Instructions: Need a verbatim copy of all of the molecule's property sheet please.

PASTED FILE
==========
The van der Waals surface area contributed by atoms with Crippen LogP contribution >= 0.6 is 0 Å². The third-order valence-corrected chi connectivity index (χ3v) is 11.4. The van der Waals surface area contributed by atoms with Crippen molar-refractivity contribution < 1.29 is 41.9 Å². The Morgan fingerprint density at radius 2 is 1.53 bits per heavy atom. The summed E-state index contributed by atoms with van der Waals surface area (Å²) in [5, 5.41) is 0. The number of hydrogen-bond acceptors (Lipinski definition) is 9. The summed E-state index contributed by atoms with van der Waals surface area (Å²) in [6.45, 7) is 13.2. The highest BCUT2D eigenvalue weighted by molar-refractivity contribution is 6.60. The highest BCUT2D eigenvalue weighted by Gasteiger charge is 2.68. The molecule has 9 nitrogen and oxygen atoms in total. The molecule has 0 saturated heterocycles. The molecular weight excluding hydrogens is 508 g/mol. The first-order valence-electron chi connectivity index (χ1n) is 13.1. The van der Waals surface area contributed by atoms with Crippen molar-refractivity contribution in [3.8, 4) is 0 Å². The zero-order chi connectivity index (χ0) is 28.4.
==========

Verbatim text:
The van der Waals surface area contributed by atoms with Crippen LogP contribution >= 0.6 is 0 Å². The third-order valence-corrected chi connectivity index (χ3v) is 11.4. The van der Waals surface area contributed by atoms with Crippen molar-refractivity contribution < 1.29 is 41.9 Å². The Morgan fingerprint density at radius 2 is 1.53 bits per heavy atom. The summed E-state index contributed by atoms with van der Waals surface area (Å²) in [5, 5.41) is 0. The number of hydrogen-bond acceptors (Lipinski definition) is 9. The summed E-state index contributed by atoms with van der Waals surface area (Å²) in [6.45, 7) is 13.2. The highest BCUT2D eigenvalue weighted by molar-refractivity contribution is 6.60. The highest BCUT2D eigenvalue weighted by Gasteiger charge is 2.68. The molecule has 9 nitrogen and oxygen atoms in total. The molecule has 0 saturated heterocycles. The molecular weight excluding hydrogens is 508 g/mol. The first-order valence-electron chi connectivity index (χ1n) is 13.1. The van der Waals surface area contributed by atoms with Crippen molar-refractivity contribution in [3.8, 4) is 0 Å². The zero-order chi connectivity index (χ0) is 28.4.